Propose multi-method approaches to testing major criminogical hypotheses and evaluating the effectiveness of criminal justice policies and practices. 

Criminological Research Methods

Discussion one: Answer this question with 250 words

We’ve been learning about our options for conducting social science (including criminal justice, economic crime, and cybercrime) research. The straightforward approach is to select and use the single most appropriate research design, but a usually preferable approach is to use multiple research designs (and multiple measures of key variables). Why is this? Propose multi-method approaches to testing major criminogical hypotheses and evaluating the effectiveness of criminal justice policies and practices.

Discussion 2: Reply to Diondre’s answer to the question above with 200 words

Triangulation is essentially the process of using several different types of research methods to test the same findings. The reason triangulation is important and should be at the very least considered is that the different research methods all have their strength and weaknesses. For me this is very important because when attempting to prove a hypothesis it’s important that you are certain that the research you are doing can be proven in more than one way. For instance when doing math we all should arrive at the same answer (most times). The process to get to that answer can vary based off the way that you decide to do the math. The general idea remains that you should at the end arrive at the same answer. The same goes for research. For research to stand up on it’s own it has to be able to provide the same or similar answer even with different research methods.

Another example would be with fantasy baseball. A lot of people have different algorithms or ways to evaluate players but generally the best players will always end up as the best players regardless of your method in determining that.

When it comes to testing criminology theories the same rings true. One huge thing to keep in mind that if you’re only testing a hypothesis one way it is entirely possible that the data could be biased or skewed. If our research method was based entirely off of surveys via word of mouth those results could be entirely different than if i were to assign individuals a number and give a survey to the Nth person.

Using triangulation is key because it can help you weed out research methods that might not be appropriate given the research. If we have 3 methods that give us similar results and a 4th that is wildly different than the other three then it’s extremely likely that the 4th is not suitable.

Discussion 3: Reply to Justin’s answer to the question above with 200 words

Whenever I think of triangulation, I always think about the move pineapple express when Dale and Saul where talking about how they could be found with triangulation of their cell phone.  Triangulation is a powerful method for zeroing in on your target.  This can be especially true when doing research studies.  If you want your study to be credible, you first and foremost need to make sure that your data is accurate.  When collecting data with one method, there might of been something that was skewing your data to make it lean one way or another.  Take a leading questionnaire for example.  One might ask do you agree that this neighborhood has a high crime rate due to lack of police presence.  The lack of police presence could be the cause of the high crime rates, but also could be the make up of the community that leads to the high crime rate as well.  This is a leading question, so by having other methods to put other methods in check you can zero in on what you are studying or researching.  Usually the more data that pertains to a given subject the better. With the multiple research design, you are coming at a study with many different designs, which in turn is allowing you to have multiple measures of you key variables in your study.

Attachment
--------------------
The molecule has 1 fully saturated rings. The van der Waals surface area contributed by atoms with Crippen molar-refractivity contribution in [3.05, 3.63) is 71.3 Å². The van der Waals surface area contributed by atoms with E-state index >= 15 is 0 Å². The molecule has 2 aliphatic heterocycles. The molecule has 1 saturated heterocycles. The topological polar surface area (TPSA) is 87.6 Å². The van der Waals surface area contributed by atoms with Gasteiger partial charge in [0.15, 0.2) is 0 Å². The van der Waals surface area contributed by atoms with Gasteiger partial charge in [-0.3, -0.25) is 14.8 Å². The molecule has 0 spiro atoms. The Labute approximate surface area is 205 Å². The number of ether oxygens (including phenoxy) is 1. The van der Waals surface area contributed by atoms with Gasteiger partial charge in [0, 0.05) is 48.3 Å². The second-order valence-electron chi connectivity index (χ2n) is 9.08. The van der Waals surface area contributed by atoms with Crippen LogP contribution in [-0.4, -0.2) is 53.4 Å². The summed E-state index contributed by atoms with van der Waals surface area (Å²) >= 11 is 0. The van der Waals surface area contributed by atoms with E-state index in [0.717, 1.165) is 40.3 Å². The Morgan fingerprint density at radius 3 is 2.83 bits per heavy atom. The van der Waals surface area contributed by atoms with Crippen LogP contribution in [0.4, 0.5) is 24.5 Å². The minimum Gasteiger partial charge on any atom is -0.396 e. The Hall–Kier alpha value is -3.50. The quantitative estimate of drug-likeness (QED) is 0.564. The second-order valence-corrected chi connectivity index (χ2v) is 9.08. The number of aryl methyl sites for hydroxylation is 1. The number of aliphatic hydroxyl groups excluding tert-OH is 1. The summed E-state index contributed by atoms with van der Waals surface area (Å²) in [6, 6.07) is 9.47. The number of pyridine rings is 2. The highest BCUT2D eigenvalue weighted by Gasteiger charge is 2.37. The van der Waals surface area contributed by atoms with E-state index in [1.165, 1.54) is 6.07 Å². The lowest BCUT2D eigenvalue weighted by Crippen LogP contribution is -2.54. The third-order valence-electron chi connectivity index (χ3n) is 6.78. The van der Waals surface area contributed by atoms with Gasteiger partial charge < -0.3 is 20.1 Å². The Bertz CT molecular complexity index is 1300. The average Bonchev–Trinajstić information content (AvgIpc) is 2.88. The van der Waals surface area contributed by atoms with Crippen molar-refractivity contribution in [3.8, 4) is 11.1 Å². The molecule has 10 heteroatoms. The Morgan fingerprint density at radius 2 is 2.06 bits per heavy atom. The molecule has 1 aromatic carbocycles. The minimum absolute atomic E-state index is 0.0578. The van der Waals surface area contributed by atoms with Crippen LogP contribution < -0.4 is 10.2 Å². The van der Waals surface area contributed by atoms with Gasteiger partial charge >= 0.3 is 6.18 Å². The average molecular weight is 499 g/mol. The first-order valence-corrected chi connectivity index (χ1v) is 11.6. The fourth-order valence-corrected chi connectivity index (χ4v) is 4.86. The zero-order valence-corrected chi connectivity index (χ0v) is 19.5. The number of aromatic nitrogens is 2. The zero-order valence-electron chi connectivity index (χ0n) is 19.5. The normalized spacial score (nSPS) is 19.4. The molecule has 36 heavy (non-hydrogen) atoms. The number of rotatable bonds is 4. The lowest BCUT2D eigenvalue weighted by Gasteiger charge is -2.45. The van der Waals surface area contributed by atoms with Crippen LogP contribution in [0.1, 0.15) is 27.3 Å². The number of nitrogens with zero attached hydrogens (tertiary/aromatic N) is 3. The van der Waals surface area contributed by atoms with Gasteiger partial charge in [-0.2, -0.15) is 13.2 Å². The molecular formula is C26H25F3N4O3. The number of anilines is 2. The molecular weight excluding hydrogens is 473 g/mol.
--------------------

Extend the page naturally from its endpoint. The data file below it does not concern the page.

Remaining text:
From my example above, you could see what the cause for the high crime is in the at area by coming honing in on what the reasoning for it may be.  Could be several factors that lead to it, low budget for the police department, poor neighborhood with a high unemployment rate, or low supervision from parents due to one parent houses.  I can see why this would be preferable to use in research, but I assume having multiple avenues for collecting data is much more time exhaustive and cost much more money.  This must be why the single research design is the goto method for collecting data when doing criminological research.  Many of these studies have limited budgets, so one has to maximize the most for their money.

For my example above, I think you could use a longitudinal study, to see where the high crime might have originated from, if the crime rate has been increasing, decreasing over time.  You could also use an observational design comparing this neighborhood with another neighborhood with the same sort of makeup and seeing if the lack of police presence is indeed the cause of the high crime in the area.  The other area would be the control group.  This seems like a very realistic area to study, so I could see how coming at it with many different research designs would be a plausible way to making sure you are zeroing in on what you are trying to study.

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